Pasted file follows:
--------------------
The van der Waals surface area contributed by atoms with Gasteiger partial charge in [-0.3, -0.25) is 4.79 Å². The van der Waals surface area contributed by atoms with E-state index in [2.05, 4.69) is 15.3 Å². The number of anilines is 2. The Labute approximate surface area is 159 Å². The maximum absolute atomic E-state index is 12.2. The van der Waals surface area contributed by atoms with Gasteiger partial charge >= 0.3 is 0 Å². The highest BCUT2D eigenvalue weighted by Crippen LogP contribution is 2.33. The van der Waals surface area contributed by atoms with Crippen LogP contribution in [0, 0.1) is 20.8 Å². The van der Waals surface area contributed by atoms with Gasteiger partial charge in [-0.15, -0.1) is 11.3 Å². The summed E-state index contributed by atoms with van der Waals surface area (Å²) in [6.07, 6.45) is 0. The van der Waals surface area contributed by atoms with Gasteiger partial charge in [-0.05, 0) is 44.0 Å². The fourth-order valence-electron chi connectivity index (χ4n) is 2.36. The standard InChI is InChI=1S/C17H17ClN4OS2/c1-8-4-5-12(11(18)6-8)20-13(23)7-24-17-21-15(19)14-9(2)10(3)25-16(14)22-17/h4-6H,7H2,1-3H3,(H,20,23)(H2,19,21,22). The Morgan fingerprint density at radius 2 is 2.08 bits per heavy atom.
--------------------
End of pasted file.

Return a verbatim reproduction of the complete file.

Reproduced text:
The van der Waals surface area contributed by atoms with Gasteiger partial charge in [-0.3, -0.25) is 4.79 Å². The van der Waals surface area contributed by atoms with E-state index in [2.05, 4.69) is 15.3 Å². The number of anilines is 2. The Labute approximate surface area is 159 Å². The maximum absolute atomic E-state index is 12.2. The van der Waals surface area contributed by atoms with Gasteiger partial charge >= 0.3 is 0 Å². The highest BCUT2D eigenvalue weighted by Crippen LogP contribution is 2.33. The van der Waals surface area contributed by atoms with Crippen LogP contribution in [0, 0.1) is 20.8 Å². The van der Waals surface area contributed by atoms with Gasteiger partial charge in [-0.15, -0.1) is 11.3 Å². The summed E-state index contributed by atoms with van der Waals surface area (Å²) in [6.07, 6.45) is 0. The van der Waals surface area contributed by atoms with Gasteiger partial charge in [-0.05, 0) is 44.0 Å². The fourth-order valence-electron chi connectivity index (χ4n) is 2.36. The standard InChI is InChI=1S/C17H17ClN4OS2/c1-8-4-5-12(11(18)6-8)20-13(23)7-24-17-21-15(19)14-9(2)10(3)25-16(14)22-17/h4-6H,7H2,1-3H3,(H,20,23)(H2,19,21,22). The Morgan fingerprint density at radius 2 is 2.08 bits per heavy atom.